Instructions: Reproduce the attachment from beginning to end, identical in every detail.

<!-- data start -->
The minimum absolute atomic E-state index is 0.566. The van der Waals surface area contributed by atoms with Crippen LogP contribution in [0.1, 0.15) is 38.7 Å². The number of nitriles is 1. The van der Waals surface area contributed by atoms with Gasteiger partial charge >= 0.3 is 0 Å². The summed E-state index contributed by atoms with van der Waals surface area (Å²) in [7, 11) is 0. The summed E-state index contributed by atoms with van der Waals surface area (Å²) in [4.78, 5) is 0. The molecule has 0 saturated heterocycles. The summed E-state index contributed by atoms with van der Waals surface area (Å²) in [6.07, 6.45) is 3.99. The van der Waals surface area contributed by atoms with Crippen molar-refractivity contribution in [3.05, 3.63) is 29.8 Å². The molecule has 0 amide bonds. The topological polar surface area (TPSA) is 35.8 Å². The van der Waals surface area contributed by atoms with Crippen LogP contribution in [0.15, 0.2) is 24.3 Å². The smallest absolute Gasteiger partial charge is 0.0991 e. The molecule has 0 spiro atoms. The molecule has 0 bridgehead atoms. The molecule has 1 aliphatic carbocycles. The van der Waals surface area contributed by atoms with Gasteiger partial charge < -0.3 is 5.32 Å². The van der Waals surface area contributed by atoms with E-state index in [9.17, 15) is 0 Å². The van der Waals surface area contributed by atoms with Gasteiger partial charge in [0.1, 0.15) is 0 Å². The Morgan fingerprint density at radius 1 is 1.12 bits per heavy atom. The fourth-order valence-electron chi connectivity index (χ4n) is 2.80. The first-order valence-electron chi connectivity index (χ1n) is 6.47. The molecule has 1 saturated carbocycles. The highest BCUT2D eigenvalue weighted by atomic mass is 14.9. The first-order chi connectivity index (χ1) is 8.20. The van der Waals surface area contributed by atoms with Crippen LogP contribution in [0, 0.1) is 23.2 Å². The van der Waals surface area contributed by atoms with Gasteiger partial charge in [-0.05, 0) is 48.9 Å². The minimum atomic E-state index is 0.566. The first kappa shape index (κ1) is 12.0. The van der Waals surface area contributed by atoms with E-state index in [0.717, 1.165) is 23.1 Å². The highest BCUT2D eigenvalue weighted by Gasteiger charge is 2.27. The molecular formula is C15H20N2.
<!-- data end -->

The minimum absolute atomic E-state index is 0.566. The van der Waals surface area contributed by atoms with Crippen LogP contribution in [0.1, 0.15) is 38.7 Å². The number of nitriles is 1. The van der Waals surface area contributed by atoms with Gasteiger partial charge >= 0.3 is 0 Å². The summed E-state index contributed by atoms with van der Waals surface area (Å²) in [7, 11) is 0. The summed E-state index contributed by atoms with van der Waals surface area (Å²) in [4.78, 5) is 0. The molecule has 0 saturated heterocycles. The summed E-state index contributed by atoms with van der Waals surface area (Å²) in [6.07, 6.45) is 3.99. The van der Waals surface area contributed by atoms with Crippen molar-refractivity contribution in [3.05, 3.63) is 29.8 Å². The molecule has 0 amide bonds. The topological polar surface area (TPSA) is 35.8 Å². The van der Waals surface area contributed by atoms with Crippen LogP contribution in [0.15, 0.2) is 24.3 Å². The smallest absolute Gasteiger partial charge is 0.0991 e. The molecule has 0 spiro atoms. The molecule has 0 bridgehead atoms. The molecule has 1 aliphatic carbocycles. The van der Waals surface area contributed by atoms with Gasteiger partial charge < -0.3 is 5.32 Å². The van der Waals surface area contributed by atoms with E-state index in [9.17, 15) is 0 Å². The van der Waals surface area contributed by atoms with Gasteiger partial charge in [0.1, 0.15) is 0 Å². The Morgan fingerprint density at radius 1 is 1.12 bits per heavy atom. The fourth-order valence-electron chi connectivity index (χ4n) is 2.80. The first-order valence-electron chi connectivity index (χ1n) is 6.47. The molecule has 1 saturated carbocycles. The highest BCUT2D eigenvalue weighted by atomic mass is 14.9. The first-order chi connectivity index (χ1) is 8.20. The van der Waals surface area contributed by atoms with Crippen LogP contribution in [0, 0.1) is 23.2 Å². The van der Waals surface area contributed by atoms with Gasteiger partial charge in [-0.05, 0) is 48.9 Å². The minimum atomic E-state index is 0.566. The first kappa shape index (κ1) is 12.0. The van der Waals surface area contributed by atoms with E-state index in [0.717, 1.165) is 23.1 Å². The highest BCUT2D eigenvalue weighted by Gasteiger charge is 2.27. The molecular formula is C15H20N2.